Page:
Nordic Jackdaw in Wilmslow

Nordic Jackdaw in Wilmslow

29.11.15. Nordic Jackdaw, Wilmslow. Tony Broome (2)

It’s not often this blog ventures from the security of the Mersey but Mr Broome has got something to enhance an article I did some time ago about an eastern Jackdaw at the Heath, Runcorn (see link below).

Nordic Jackdaw in Wilmslow

29.11.15. Nordic Jackdaw, Wilmslow. Tony Broome (4)

29.11.15. Nordic Jackdaw, Wilmslow. Tony Broome (5)28.11.15.  After having cooked a roast chicken dinner on Saturday, I kept the carcass and skin like I always do, so that the local corvids can get chance to squabble over the remains. On Sunday morning I threw the leftovers onto the grass verge opposite my house. Various dogs on leads had to be dragged past the spot by their mystified owners who probably wondered where a cooked chicken had appeared from.

29.11.15. Nordic Jackdaw, Wilmslow. Tony Broome (3)

However, it wasn’t long before the local Magpie troupe had found it and they started to pick at the pieces around the outside. Surprisingly, the six of them were booted off unceremoniously by four Black-headed Gulls that suddenly dropped in and claimed the corpse. I thought that the Magpies would have put up more of a fight but they scattered. As the bones dwindled in number, a Jackdaw dropped in to join the feast and I immediately noticed that it had obvious silvery-white patches either side of its neck. It had to be one of the eastern ones. I grabbed my camera but unfortunately I had it set for sky and had to shoot through a double-glazed window. The results weren’t brilliant.

29.11.15. Nordic Jackdaw, Wilmslow. Tony Broome (1)

It wasn’t a particularly dark bird underneath and there was some contrast between the black throat and the dark grey underparts which were mottled black. The black fore-crown and centre crown contrasted greatly with the pale grey ear coverts, nape and neck which terminated on the neck sides in pale silvery-white patches that almost met around the nape when the bird stretched its head up. The mantle, like the underparts, was dark grey with black blotching in neat rows, particularly on the coverts. When turned face-on the neck patches even looked white at times. The wings and tail were blackish grey, although the greater coverts, secondaries and tertials took on a metallic royal blue hue at certain angles. It was quite an attractive bird and the last thing I expected when I threw my chicken carcass onto the grass.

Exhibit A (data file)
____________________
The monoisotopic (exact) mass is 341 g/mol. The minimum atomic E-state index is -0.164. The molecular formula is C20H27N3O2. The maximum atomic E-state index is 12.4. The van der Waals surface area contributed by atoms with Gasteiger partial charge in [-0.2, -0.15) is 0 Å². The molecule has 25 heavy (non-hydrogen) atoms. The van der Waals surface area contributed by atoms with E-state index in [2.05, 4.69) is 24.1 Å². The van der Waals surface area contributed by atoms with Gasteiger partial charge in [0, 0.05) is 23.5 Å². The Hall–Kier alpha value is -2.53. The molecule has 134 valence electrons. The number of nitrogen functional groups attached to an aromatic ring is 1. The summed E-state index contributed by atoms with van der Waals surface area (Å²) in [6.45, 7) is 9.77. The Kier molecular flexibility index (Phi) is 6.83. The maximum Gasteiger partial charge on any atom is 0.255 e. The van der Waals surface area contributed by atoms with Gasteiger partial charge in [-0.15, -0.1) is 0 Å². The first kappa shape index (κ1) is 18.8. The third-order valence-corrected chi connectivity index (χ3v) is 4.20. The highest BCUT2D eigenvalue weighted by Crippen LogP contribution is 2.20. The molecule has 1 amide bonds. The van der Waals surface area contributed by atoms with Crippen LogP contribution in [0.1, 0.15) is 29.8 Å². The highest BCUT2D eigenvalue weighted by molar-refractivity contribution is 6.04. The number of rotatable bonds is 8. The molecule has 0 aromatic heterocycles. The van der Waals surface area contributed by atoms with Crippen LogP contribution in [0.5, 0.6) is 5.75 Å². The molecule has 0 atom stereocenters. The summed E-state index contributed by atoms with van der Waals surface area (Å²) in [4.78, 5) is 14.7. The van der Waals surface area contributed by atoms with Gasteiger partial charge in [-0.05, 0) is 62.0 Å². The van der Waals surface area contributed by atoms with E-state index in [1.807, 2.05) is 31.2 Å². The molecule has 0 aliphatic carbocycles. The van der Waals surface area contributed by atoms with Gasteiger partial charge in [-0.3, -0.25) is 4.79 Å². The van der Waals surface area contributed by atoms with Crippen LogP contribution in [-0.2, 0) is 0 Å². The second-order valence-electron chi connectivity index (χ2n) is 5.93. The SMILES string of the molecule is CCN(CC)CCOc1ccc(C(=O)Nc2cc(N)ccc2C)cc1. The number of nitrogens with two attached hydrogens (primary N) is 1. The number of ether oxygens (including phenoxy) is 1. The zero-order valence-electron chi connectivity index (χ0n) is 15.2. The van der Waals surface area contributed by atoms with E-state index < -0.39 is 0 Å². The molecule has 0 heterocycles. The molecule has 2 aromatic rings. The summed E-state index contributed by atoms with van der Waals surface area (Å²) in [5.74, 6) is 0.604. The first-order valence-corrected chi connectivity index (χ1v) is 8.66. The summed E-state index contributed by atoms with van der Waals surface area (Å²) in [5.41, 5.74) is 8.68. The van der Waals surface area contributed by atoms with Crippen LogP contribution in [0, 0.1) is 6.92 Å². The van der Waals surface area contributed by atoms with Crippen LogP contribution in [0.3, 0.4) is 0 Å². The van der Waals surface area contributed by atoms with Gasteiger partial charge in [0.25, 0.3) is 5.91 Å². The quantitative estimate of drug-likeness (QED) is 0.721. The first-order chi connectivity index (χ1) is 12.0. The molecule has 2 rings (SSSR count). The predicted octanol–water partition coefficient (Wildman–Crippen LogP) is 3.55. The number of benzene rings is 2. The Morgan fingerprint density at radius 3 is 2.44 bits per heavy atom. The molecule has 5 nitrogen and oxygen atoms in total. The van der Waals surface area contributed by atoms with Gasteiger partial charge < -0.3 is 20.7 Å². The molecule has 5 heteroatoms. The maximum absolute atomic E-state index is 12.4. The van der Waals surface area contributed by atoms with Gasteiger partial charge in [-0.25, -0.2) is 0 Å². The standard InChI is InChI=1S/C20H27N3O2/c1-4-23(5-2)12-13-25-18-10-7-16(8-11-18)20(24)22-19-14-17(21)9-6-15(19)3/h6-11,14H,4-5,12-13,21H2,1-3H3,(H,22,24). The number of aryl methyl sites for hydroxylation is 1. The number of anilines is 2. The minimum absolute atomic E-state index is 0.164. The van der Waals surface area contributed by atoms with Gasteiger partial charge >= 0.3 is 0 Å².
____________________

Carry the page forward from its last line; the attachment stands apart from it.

The race of Jackdaw that breeds in Britain, most of western Europe and Italy is Common Jackdaw (a named coined by the Dutch birders) ‘spermologus’ which is the Jackdaw you normally see around and about and the common breeder. In Scandinavia, Nordic Jackdaw,’monedula’, similar to the bird in the pictures, is the usual race and then further east into Russia is ‘soemmerringii’, Russian Jackdaw, a much darker race with generally blacker underparts, paler grey heads and whiter neck patches. In between the Russian and Scandinavian races there are integrades and similarly, between the European and Scandinavian races there intergrades. They are a complex.

This bird was very similar to the one that is discussed on the Frodsham Blog, hence the write-up.

A great article is on Martin Garners website, Birding Frontiers, and it has lots of photos and a link to the Dutch birding site. Martin’s site

http://birdingfrontiers.com/2011/04/10eastern-jackdaws/

A link to the Runcorn Eastern Jackdaw:

https://frodshammarshbirdblog.wordpress.com/2015/01/07/eastern-jackdaw-in-runcorn/

https://frodshammarshbirdblog.wordpress.com/2015/01/26/26-01-15-birdlog/

Thanks to Dave Craven and Bill Morton for commenting on the photos.

Tony Broome

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